Saturday 22 October 2016

Burke rubbishes city chief's 'deplorable' incinerator letter

The site of the incinerator being built by US company Covanta in Poolbeg
The site of the incinerator being built by US company Covanta in Poolbeg
Former Dublin Mayor Christy Burke (pictured) said remarks by Dublin City Council boss Owen Keegan were 'undemocratic'

The Former Dublin Lord Mayor Christy Burke wants Owen Keegan to apologise for his "disgraceful comments" surrounding the Poolbeg incinerator fiasco.

The council boss has come under heavy criticism after he told the US company behind the €500m project to disregard the rejection of the scheme by two local authorities.

The Herald revealed yesterday that Mr Keegan told waste giants Covanta that "anti-government" parties and independent politicians "had not helped" the Dublin Waste to Energy (DWtE) project after Dublin city and Dun Laoghaire/Rathdown (DLR) councils voted against it last September.

Mr Burke - who also wants a special meeting of Dublin City Council - described Mr Keegan's comments as "absolutely deplorable". He added that they "cemented public opinion surrounding the project which was already seen as being undemocratic".


Speaking to the Herald, the former Lord Mayor said he found the comments "offensive and to be lacking foundation".

Correspondence, obtained by this newspaper, between the DCC chief executive and Covanta's CEO Anthony Orlando stressed that a lack of political support for the incinerator should pose no threat to it going ahead.

In a letter dated September 10 last - two days after a special city council meeting called by Mr Keegan where 50 of 52 members voted against the incinerator proceeding - he told the New Jersey-based company that the final decision to go ahead with the facility lay with Dublin local authority chief executives (CEs) - and not the elected members.

In response to concerns raised by Mr Orlando following the vote, Mr Keegan said he took "initiative" and asked then Lord Mayor Christy Burke to call the special meeting.

He claimed that doing so "undoubtedly" gave him "greater control over the process and especially over the release of information".

He wrote: "The decision to proceed with the project is legally a matter for the four Dublin local authorities chief executives," he said.

"Paradoxically, the fact that it is a decision for the CEs creates a situation where elected members can respond favourably to the relatively small number of local objectors.

"I appreciate how someone unfamiliar with the Irish local government process might view the developments with some concern," read the letter.

Mr Burke said that while he granted the request for the special meeting he felt that he was being used as a scapegoat by the city manager.

"I spoke with Mr Keegan about this this morning (Monday) and I told him that I am very upset.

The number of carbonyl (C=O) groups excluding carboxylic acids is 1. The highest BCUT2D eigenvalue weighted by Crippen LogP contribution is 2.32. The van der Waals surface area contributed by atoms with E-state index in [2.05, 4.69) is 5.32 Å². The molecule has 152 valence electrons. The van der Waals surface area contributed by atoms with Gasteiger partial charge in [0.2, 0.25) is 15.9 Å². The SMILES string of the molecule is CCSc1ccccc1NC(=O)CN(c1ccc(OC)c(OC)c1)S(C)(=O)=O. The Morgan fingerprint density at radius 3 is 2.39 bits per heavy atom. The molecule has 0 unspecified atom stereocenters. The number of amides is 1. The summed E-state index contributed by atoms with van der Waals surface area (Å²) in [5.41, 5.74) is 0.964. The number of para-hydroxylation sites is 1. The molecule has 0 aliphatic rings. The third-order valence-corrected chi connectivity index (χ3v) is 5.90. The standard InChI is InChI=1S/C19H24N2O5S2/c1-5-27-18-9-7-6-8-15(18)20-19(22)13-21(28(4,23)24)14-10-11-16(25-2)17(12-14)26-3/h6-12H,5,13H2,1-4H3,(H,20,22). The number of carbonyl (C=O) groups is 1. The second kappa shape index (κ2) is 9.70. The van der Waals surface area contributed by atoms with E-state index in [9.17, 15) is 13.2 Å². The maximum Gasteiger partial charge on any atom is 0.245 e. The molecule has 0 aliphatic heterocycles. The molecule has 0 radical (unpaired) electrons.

"I told him that the office of Lord Mayor was being brought into disrepute and the integrity of local politicians was also being called into question," Mr Burke added.

"He told me that the letter was merely to inform the US company of how local government works in Ireland as they were worried after the no vote, but that doesn't wash with me.

"There is no way a multi- billion dollar company would enter the Irish market without knowledge of the political landscape. In my mind he needs to apologise and retract these comments.

"These are anti-democratic and simply untrue. To suggest that anti-government agendas and independents contributed to this is disgraceful," he added.

The Green Party has also hit out at Mr Keegan and have called for an apology in relation to his remarks directly linking the Green Party to a lack of political support from DLRCC, who also dismissed the scheme.

Green Party leader Eamon Ryan criticised Mr Keegan and urged further reform of local government.

"The comments made by Owen Keegan are a disgrace. Decisions of this magnitude should not be made in an autocratic manner, ignoring the overwhelming opposition of local councillors.

"Both DCC and DLR County Council voted to scrap the planned incinerator, but the county's chief executives have pushed on with it regardless."

The letter was part of a wide-scoping release of correspondence between Mr Keegan and Covanta in 2014 and 2015.


In an e-mail to a company executive in July, Mr Keegan thanked him for his hospitality and said he was relieved to see the project progressing after so many setbacks.

In a seperate email, he thanked another Covanta employee for a dinner, adding that progress on the site - which is due to begin operations in 2017 - was "very encouraging."

The DWtE has seen a number of setbacks since it was first proposed almost 20-years ago.

To date the scheme, which is a Public Private Partnership between four Dublin local authorities and Covanta, has cost the taxpayer more than €100m.

When finished the plant will generate energy from 600,000 tonnes of waste per year, powering up to 80,000 homes.

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